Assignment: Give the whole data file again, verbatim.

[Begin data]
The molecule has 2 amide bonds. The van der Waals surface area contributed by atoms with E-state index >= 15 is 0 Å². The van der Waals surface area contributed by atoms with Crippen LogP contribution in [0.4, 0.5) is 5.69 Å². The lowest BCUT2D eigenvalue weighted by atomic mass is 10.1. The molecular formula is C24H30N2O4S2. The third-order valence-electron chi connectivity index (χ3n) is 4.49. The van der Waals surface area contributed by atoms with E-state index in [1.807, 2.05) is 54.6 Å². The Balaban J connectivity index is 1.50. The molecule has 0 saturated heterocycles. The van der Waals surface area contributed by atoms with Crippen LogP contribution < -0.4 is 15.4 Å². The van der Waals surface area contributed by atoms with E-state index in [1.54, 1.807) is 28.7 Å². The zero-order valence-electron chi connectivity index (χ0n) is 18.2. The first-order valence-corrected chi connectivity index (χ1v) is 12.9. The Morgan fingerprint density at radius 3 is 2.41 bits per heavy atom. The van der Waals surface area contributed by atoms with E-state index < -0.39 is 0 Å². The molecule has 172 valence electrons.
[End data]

The molecule has 2 amide bonds. The van der Waals surface area contributed by atoms with E-state index >= 15 is 0 Å². The van der Waals surface area contributed by atoms with Crippen LogP contribution in [0.4, 0.5) is 5.69 Å². The lowest BCUT2D eigenvalue weighted by atomic mass is 10.1. The molecular formula is C24H30N2O4S2. The third-order valence-electron chi connectivity index (χ3n) is 4.49. The van der Waals surface area contributed by atoms with E-state index in [1.807, 2.05) is 54.6 Å². The Balaban J connectivity index is 1.50. The molecule has 0 saturated heterocycles. The van der Waals surface area contributed by atoms with Crippen LogP contribution < -0.4 is 15.4 Å². The van der Waals surface area contributed by atoms with E-state index in [1.54, 1.807) is 28.7 Å². The zero-order valence-electron chi connectivity index (χ0n) is 18.2. The first-order valence-corrected chi connectivity index (χ1v) is 12.9. The Morgan fingerprint density at radius 3 is 2.41 bits per heavy atom. The van der Waals surface area contributed by atoms with E-state index < -0.39 is 0 Å². The molecule has 172 valence electrons.